Playing the Fillmore on Thursday as a warm-up for what promises to be an endless arena slog behind the new release, "Leave This Town," Daughtry expertly glowered and groaned through a 75-minute set of original material that greatly amplified the angst he brought to the TV competition via pneumatic covers of Louis Armstrong's "What a Wonderful World" and Johnny Cash's "I Walk the Line."
With his bald dome glistening with sweat, brow furrowed and face constantly screwed up as if in pain, even the North Carolina native's small-talk felt daunting. "We have a new album out," he said, pacing purposefully across the stage. "I assume you have it."
Daughtry's own songs represent the butt-end of grunge, taking their primary inspiration from third-generation Alice in Chains copyists such as Creed and Puddle of Mudd. Chugging along on minor-key riffs and crushing rhythms, tunes from the new album like "No Surprise" and "Supernatural" sounded as if they could have been delivered here cryogenically frozen since 1994.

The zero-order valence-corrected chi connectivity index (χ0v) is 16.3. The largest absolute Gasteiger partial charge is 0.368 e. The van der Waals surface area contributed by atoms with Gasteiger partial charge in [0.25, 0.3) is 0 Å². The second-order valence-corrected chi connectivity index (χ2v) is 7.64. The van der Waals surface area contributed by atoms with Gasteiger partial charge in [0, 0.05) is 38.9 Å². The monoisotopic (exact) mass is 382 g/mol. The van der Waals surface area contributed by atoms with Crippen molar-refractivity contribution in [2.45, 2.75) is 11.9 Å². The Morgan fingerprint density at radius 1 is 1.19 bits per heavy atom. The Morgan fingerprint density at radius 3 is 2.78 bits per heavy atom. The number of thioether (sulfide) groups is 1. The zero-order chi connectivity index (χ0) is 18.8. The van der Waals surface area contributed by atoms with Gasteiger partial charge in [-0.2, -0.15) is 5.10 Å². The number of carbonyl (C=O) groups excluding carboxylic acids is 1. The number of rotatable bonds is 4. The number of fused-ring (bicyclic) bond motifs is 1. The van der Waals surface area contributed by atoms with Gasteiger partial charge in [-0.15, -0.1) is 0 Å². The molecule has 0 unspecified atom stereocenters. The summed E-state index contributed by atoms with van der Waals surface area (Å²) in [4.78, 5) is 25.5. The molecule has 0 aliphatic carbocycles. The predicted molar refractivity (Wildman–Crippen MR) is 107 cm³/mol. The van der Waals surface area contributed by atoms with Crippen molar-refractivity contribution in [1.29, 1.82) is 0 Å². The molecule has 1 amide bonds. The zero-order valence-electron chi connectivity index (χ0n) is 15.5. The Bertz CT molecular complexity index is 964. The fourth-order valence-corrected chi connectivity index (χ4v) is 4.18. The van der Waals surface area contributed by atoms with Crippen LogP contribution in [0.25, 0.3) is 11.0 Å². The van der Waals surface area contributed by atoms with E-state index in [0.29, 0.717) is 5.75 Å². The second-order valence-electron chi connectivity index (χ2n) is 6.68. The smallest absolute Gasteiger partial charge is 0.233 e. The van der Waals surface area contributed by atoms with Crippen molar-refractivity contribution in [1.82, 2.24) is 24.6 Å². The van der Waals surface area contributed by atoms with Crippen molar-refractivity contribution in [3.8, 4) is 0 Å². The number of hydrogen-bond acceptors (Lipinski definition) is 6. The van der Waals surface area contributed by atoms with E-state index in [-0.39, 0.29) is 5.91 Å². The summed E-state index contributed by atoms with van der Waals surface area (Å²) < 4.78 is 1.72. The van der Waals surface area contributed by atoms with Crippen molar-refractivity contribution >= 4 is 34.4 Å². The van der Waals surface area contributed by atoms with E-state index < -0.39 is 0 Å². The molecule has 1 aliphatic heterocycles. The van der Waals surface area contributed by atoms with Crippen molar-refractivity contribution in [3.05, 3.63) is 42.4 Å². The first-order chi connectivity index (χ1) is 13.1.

"Leave This Town" feels more expensive than its predecessor, but creatively it's also more anemic. As much hard-rock bluster Daughtry and his band threw behind the new material on Thursday, it was the familiar singles - MOR radio staples like "It's Not Over" and "Feels Like Tonight" - that broke through the apocalyptic rumble of power ballads and metal blitzes.
Even his most loyal fans seemed to agree. After the band delivered its biggest hit, "Home," during the encore, the lobby filled up with people who were ready to leave - the only catch was they had to wait for Daughtry to deliver his last eardrum-bending song before they could collect their souvenir posters.
Now that's something to get irate over.